Internet Protocol (IP) addresses fall in one of four basic categories.
- Addresses used to communicate with other computers around the world,
- Addresses used to communicate with computers just within a specific company or network,
- Addresses used to broadcast information between computers on a network,
- Addresses used to allow a computer to talk to itself.
By agreement, 127.0.0.1 is one of those addresses that fall in the last of those categories.
As humans, we don't tend to remember IP numbers very well, but we have no problem remembering names like superuser.com, www.google.com, and other similar names. When the internet was small (very small), humans shared a "hosts" file to other people on the internet so they didn't have to remember numbers. That hosts file contained pairs of an IP address and one or more host names. When someone tried to access a host by its name, the computer software knew enough to go look it up in the hosts file. The internet has grown so much since then that we now use a domain name system (DNS) in order to resolve names to IP numbers in addition to using the old style hosts file. Most computers are set up to look up names in the hosts file first, then in DNS if that fails.
Now that you have the background, here's how it works (usually):
When you add this entry to your hosts file, any time your computer tries too look up www.foo.com, it will try to reach that site on the IP address 127.0.0.1 because you told it that is the Internet Address for www.foo.com. Remember that 127.0.0.1 will allow a computer to talk to itself so attempting to go to 127.0.0.1 in your browser will try to contact a web server on your computer. If you had put in 18.104.22.168 instead of 127.0.0.1, it would have tried to contact the computer at address 22.214.171.124 when opening up www.foo.com.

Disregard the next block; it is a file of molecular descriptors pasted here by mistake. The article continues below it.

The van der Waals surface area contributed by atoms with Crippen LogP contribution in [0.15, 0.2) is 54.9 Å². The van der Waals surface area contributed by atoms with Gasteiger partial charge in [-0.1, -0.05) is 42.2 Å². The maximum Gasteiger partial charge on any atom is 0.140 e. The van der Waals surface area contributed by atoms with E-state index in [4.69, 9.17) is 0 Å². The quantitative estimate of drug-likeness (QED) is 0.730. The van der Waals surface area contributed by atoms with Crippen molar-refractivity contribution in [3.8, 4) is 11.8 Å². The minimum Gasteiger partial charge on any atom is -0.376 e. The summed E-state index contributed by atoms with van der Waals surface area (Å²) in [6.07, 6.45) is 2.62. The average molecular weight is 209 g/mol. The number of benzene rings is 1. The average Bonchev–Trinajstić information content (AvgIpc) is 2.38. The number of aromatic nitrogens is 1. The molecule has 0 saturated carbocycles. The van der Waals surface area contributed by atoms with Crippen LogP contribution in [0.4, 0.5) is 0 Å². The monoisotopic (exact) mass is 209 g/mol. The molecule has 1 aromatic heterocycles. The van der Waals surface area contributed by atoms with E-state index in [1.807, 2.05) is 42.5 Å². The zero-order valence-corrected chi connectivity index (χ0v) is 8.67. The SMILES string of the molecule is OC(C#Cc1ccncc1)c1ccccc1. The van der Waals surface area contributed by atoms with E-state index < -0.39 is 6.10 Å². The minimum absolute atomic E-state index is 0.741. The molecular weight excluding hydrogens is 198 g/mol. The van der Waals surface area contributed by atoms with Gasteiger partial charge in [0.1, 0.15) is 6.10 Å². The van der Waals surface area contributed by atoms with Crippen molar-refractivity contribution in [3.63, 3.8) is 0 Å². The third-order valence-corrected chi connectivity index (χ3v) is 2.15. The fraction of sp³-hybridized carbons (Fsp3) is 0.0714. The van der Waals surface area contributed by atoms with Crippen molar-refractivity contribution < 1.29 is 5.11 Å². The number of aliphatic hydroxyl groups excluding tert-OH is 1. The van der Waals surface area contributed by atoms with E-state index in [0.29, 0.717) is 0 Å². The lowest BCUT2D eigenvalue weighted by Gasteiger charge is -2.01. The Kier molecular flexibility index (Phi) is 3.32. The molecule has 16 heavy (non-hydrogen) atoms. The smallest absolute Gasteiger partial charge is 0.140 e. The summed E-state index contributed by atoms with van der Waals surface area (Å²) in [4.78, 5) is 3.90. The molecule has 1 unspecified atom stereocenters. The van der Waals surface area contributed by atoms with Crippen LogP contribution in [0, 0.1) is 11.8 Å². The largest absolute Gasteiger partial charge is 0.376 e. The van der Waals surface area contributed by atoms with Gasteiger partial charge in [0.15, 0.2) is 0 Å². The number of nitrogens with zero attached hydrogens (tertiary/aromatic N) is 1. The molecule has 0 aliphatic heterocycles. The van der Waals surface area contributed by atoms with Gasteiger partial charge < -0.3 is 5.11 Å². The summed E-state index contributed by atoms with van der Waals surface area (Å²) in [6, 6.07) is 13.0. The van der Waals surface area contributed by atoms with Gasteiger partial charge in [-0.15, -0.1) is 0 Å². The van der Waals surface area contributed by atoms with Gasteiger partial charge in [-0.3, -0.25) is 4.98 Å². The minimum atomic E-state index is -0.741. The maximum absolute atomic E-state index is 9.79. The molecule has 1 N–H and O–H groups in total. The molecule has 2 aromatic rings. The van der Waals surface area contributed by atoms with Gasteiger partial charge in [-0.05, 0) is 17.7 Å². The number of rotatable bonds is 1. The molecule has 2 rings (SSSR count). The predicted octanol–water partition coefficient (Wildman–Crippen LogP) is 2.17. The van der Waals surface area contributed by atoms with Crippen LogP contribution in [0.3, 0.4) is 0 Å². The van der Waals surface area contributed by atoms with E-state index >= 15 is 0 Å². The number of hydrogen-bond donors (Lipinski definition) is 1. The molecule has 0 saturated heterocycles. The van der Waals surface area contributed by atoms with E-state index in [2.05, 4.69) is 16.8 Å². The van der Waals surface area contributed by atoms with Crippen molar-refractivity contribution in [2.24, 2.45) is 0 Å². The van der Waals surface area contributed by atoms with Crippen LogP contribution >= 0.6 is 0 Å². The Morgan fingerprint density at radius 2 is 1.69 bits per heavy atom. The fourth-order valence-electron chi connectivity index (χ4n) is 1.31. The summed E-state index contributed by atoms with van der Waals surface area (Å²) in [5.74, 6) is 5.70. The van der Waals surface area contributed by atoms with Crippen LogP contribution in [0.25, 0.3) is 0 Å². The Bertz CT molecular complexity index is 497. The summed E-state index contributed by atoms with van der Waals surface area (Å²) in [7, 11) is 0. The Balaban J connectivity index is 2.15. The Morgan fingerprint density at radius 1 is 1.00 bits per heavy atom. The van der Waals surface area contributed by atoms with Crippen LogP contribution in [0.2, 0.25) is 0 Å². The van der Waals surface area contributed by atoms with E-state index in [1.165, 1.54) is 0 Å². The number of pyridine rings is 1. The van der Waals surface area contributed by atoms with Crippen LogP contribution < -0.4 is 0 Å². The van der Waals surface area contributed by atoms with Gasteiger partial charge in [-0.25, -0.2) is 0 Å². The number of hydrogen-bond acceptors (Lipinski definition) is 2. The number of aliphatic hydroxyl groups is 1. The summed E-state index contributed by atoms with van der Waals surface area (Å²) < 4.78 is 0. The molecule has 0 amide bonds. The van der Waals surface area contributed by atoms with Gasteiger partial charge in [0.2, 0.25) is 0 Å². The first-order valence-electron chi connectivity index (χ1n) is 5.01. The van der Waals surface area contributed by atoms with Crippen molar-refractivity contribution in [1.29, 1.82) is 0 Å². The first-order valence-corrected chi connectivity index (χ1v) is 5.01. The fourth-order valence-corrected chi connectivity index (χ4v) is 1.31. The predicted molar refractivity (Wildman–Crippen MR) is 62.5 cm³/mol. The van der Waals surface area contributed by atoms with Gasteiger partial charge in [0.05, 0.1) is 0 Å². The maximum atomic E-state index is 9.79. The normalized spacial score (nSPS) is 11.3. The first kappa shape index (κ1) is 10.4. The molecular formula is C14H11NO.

The bad thing about using the hosts file for things like this is once you add an entry to the hosts file, you are assuming responsibility for keeping that information up-to-date. If you don't put the entry in your hosts file, your computer will try to use DNS to look up the IP address, then use that IP address to contact the server.
The good thing about it is if you never want to allow anyone to talk to www.foo.com by the host name on your computer only, adding the entry to your hosts file may (keyword - may) prevent that from happening. If the goal is to prevent ever reaching a particular site by any means (not just by host name), there are other better and more reliable ways to prevent that from happening like properly using a firewall.